Like any quiz show, the questions are simple and precise. When I hear such questions, I scan for the answers in my vague classroom memories left over after 17 years of formal education. I search through all the information recorded over the hours I have spent sitting in front of the television, reading books, watching movies, or digesting wikipedia. I replay the hundreds of intellectual conversations I have enjoyed with my classmates and friends in pretentious coffee shops over lattes whose names I cannot even pronounce. And of course, when I do not have the answers, I somehow have the nerve to feel empty inside.

Jamal had no recollections of coffee shops nor an education to rely on in this game show; only the painful memories of a Mumbai slum. Whether it was his mother's murder, his brother raping Jamal's destined true love, or seeing the inhumane fate of an abandoned friend, these moments were seared into Jamal's memory to be replayed over and over again. Unlike pleasant memories which tend to fade over time, painful memories only become more vivid. The intense awareness of Jamal's most scarring rites of passage gives way to factual realizations, which ironically become the answers to million-rupee questions. Jamal's unique talent in answering quiz show trivia brings new meaning to the phrase "ignorance is bliss."

Who is the American statesman on the $100 bill? Which cricketer has the most all-time centuries? Who invented the revolver? Whether one knows the answer to these trivia questions is merely a function of whether one is exposed to such random data. As the culture among the American-Indian diaspora often imposes upon its youth, "the more you study, the more you know, and the further you go." Thus, the collection of such information, in the form of a formal education, becomes the center of our lives. Jamal, on the other hand, possesses the correct answer to each question despite having not attended school--notice I say "not attended school" as opposed to saying "not having an education." Because what Jamal teaches us is that an education learned on the streets can often be just as powerful as one learned in a classroom.

I had the blessing to learn life's lessons in a safe environment afforded to me by parents who love me and a country that believes in me. But I often wonder what life would be like had I never made it to the United States. What if I lived in India? What if I were an orphan? What if I were raised in a slum? What percentage of a man's success is a result of his environment, and what percentage is a result of his inner strength and persistence? Perhaps there is something to be said for knowing that Franklin is on the $100 bill because your impoverished blind friend chastised you for giving him one; knowing that Lord Rama holds a bow and arrow in his right hand because of the massacres that Hindu extremists brought to your slum; or knowing that Samuel Colt invented the revolver because your brother pointed one at you.

This movie helped me remember that the gift of education is not limited to the educated. The most successful people and cultures I have studied, to include Indians, find greatness from the mastery of perception: the recognition of the greater implications of the events in our lives, and the use of these lessons to foster growth in our hearts, our families, our businesses, and our communities. Jamal found success and fame because of his environment, not in spite of it. He leveraged his surroundings and experiences to his favor. I am not making the argument that playing fields are level and that rich and poor have equal chances at finding success in life. My argument is that our investments in impoverished areas are futile when they are limited to basic sustenance. Food, water, clothing, and shelter will sustain life. An education may enrich life. But only the awareness and depth that can form from constant mentorship and love will elevate life. The same mentoring that has made the American-Indian diaspora such a competitive demographic in the United States is what will unearth the greatness of the millions of silenced slumdogs around the world. Although we should remember that, in India, even slumdogs express greatness by spontaneously breaking out in song and dance.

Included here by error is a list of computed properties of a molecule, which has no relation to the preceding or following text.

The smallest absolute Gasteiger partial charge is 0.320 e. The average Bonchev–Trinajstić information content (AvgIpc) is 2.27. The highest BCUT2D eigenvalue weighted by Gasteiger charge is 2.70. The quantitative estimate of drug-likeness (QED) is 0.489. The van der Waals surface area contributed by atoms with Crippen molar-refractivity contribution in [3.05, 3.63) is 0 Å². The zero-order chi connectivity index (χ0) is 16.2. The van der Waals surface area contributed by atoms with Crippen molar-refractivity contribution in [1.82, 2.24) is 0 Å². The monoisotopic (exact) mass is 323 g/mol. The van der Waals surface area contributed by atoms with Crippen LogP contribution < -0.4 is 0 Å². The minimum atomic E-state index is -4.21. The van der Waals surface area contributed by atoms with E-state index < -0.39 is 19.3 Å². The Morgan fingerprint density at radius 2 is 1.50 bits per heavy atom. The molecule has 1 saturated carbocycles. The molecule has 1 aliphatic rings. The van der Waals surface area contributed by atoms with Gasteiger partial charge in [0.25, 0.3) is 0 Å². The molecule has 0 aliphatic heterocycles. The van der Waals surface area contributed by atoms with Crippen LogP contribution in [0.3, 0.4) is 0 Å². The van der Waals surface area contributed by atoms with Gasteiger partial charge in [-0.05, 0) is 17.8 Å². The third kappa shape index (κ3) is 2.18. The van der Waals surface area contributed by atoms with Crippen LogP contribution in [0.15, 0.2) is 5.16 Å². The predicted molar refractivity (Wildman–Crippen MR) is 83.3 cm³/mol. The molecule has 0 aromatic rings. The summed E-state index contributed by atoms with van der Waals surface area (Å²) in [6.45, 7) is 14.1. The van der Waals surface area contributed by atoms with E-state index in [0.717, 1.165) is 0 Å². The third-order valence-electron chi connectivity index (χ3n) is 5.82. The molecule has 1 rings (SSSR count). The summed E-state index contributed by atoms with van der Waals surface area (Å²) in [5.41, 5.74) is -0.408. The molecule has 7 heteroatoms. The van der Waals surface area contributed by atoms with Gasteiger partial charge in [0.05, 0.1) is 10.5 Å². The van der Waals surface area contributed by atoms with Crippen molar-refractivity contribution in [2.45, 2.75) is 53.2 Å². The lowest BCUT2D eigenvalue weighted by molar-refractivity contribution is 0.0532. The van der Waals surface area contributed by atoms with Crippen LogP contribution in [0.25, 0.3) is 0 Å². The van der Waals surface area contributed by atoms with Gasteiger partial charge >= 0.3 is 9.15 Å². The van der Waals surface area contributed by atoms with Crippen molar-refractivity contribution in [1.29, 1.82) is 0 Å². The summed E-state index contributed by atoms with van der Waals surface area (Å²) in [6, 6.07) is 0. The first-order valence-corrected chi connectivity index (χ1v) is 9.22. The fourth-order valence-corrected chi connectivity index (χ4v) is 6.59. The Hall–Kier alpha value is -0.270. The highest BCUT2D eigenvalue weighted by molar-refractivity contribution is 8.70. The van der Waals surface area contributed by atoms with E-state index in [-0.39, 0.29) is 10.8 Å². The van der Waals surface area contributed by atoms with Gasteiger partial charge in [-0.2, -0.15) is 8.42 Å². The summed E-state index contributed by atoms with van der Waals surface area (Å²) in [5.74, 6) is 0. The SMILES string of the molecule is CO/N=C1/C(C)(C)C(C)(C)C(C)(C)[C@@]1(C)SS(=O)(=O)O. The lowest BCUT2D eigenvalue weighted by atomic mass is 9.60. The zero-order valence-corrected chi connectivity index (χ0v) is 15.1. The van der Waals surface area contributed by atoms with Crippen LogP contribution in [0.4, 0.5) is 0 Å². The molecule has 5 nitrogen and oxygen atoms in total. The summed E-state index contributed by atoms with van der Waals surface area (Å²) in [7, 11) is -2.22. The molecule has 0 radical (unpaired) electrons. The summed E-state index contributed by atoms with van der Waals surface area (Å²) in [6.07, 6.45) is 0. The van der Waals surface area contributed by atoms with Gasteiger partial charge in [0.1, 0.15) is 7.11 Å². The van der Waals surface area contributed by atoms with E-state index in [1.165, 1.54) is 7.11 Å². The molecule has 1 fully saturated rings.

The Indian version of Who Wants to be a Millionaire

"Slumdog Millionaire" - See This Film Now!

In the past, I have told readers of The White Rhino Report about the respect I have for the film reviews written by Ty Burr of the Boston Globe. So, when Ty reviewed this film last month and give it 4 stars out of 4, I made a mental note to see the movie at my first opportunity. That opportunity presented itself this week when, in the midst of Boston's first blizzard of the week, my friend, Rick, suggested, "Let's go see Slumdog Millionaire; I love to go to the movies during a storm. I like to see how the world outside has changed while we are wrapped up in the world of the film."

Ty Burr's review, linked below, says everything I could have said - and more, so I do not feel the need to write a review, per se. I had forgotten Mr. Burr's mention of Dickens. As we left the theater, I said to Rick, "If Dickens had been born in India, he would have written this story and created these characters - even down to the moment reminiscent of Sydney Carton in 'A Tale of Two Cities,' best remembered for the iconic line: 'It's a far, far better thing I do than I have ever done. It's a far, far better rest I go to than I have ever known.'"

So, I commend to you Ty Burr's poignant review, and I add my voice to his in urging you to see this movie. You will not regret it.



Boston Globe Review of Slumdog Millionaire

Tuesday, December 16, 2008

A Soldier's Christmas - A Gift from the Seidel Family

I have written in the past in The White Rhino Report about the Seidel family, whose son, Rob, gave his life in Iraq serving as a soldier in the U.S. Army. Bob, Sandy and Stephen just sent out this link to a YouTube video that gives a moving and sobering perspective on those who will not be home for Christmas this year because they have chosen the life of a soldier.

As you watch and listen, please pause and say a prayers of thank for those who have chosen to serve and to protect, and for the sacrifices that their families make.

A Soldier's Christmas

This Christmas season, may God bless the men and women serving around the world.